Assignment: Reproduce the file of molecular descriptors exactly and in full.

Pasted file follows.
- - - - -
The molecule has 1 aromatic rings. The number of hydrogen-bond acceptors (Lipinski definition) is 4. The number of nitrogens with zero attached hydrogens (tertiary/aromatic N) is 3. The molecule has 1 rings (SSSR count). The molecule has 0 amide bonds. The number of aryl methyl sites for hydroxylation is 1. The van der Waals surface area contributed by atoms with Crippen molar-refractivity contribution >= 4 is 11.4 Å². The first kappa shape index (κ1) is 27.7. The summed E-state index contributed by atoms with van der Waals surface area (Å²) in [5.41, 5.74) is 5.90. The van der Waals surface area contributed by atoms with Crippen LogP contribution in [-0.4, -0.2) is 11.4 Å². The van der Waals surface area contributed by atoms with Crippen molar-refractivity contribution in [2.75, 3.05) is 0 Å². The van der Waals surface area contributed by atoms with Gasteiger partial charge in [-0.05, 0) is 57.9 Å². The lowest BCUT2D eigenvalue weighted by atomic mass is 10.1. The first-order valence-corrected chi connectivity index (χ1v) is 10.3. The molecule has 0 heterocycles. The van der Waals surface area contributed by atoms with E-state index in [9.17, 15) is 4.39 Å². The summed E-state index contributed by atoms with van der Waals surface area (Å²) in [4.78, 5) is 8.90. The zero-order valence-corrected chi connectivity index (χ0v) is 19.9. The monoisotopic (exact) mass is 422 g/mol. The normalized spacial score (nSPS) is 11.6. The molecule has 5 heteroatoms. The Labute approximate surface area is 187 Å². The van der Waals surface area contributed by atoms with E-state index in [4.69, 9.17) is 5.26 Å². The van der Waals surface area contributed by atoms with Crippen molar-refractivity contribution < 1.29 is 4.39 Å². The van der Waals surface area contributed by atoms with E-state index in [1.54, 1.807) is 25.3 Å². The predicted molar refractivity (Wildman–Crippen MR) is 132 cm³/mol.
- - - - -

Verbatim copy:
The molecule has 1 aromatic rings. The number of hydrogen-bond acceptors (Lipinski definition) is 4. The number of nitrogens with zero attached hydrogens (tertiary/aromatic N) is 3. The molecule has 1 rings (SSSR count). The molecule has 0 amide bonds. The number of aryl methyl sites for hydroxylation is 1. The van der Waals surface area contributed by atoms with Crippen molar-refractivity contribution >= 4 is 11.4 Å². The first kappa shape index (κ1) is 27.7. The summed E-state index contributed by atoms with van der Waals surface area (Å²) in [5.41, 5.74) is 5.90. The van der Waals surface area contributed by atoms with Crippen LogP contribution in [-0.4, -0.2) is 11.4 Å². The van der Waals surface area contributed by atoms with Crippen molar-refractivity contribution in [2.75, 3.05) is 0 Å². The van der Waals surface area contributed by atoms with Gasteiger partial charge in [-0.05, 0) is 57.9 Å². The lowest BCUT2D eigenvalue weighted by atomic mass is 10.1. The first-order valence-corrected chi connectivity index (χ1v) is 10.3. The molecule has 0 heterocycles. The van der Waals surface area contributed by atoms with E-state index in [9.17, 15) is 4.39 Å². The summed E-state index contributed by atoms with van der Waals surface area (Å²) in [4.78, 5) is 8.90. The zero-order valence-corrected chi connectivity index (χ0v) is 19.9. The monoisotopic (exact) mass is 422 g/mol. The normalized spacial score (nSPS) is 11.6. The molecule has 5 heteroatoms. The Labute approximate surface area is 187 Å². The van der Waals surface area contributed by atoms with E-state index in [4.69, 9.17) is 5.26 Å². The van der Waals surface area contributed by atoms with Crippen molar-refractivity contribution < 1.29 is 4.39 Å². The van der Waals surface area contributed by atoms with E-state index in [1.54, 1.807) is 25.3 Å². The predicted molar refractivity (Wildman–Crippen MR) is 132 cm³/mol.